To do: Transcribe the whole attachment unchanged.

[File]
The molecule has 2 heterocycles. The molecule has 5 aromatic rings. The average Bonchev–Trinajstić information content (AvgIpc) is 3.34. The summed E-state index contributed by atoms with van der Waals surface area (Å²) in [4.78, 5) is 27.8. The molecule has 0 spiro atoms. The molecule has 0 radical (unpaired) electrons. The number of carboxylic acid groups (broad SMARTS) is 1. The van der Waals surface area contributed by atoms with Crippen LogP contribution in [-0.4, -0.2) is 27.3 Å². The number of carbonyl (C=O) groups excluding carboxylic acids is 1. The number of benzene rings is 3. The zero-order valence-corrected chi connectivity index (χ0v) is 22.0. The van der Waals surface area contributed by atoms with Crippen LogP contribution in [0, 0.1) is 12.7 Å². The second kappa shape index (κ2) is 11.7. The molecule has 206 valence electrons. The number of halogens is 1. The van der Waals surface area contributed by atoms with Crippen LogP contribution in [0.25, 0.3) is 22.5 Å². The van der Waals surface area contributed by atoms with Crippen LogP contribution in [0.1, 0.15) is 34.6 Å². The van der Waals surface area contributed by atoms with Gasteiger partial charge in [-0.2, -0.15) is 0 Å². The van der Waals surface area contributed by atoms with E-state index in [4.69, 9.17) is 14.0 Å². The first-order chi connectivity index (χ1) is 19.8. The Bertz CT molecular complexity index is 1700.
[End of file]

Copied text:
The molecule has 2 heterocycles. The molecule has 5 aromatic rings. The average Bonchev–Trinajstić information content (AvgIpc) is 3.34. The summed E-state index contributed by atoms with van der Waals surface area (Å²) in [4.78, 5) is 27.8. The molecule has 0 spiro atoms. The molecule has 0 radical (unpaired) electrons. The number of carboxylic acid groups (broad SMARTS) is 1. The van der Waals surface area contributed by atoms with Crippen LogP contribution in [-0.4, -0.2) is 27.3 Å². The number of carbonyl (C=O) groups excluding carboxylic acids is 1. The number of benzene rings is 3. The zero-order valence-corrected chi connectivity index (χ0v) is 22.0. The van der Waals surface area contributed by atoms with Crippen LogP contribution in [0, 0.1) is 12.7 Å². The second kappa shape index (κ2) is 11.7. The molecule has 206 valence electrons. The number of halogens is 1. The van der Waals surface area contributed by atoms with Crippen LogP contribution in [0.25, 0.3) is 22.5 Å². The van der Waals surface area contributed by atoms with Crippen LogP contribution in [0.1, 0.15) is 34.6 Å². The van der Waals surface area contributed by atoms with Gasteiger partial charge in [-0.2, -0.15) is 0 Å². The van der Waals surface area contributed by atoms with E-state index in [4.69, 9.17) is 14.0 Å². The first-order chi connectivity index (χ1) is 19.8. The Bertz CT molecular complexity index is 1700.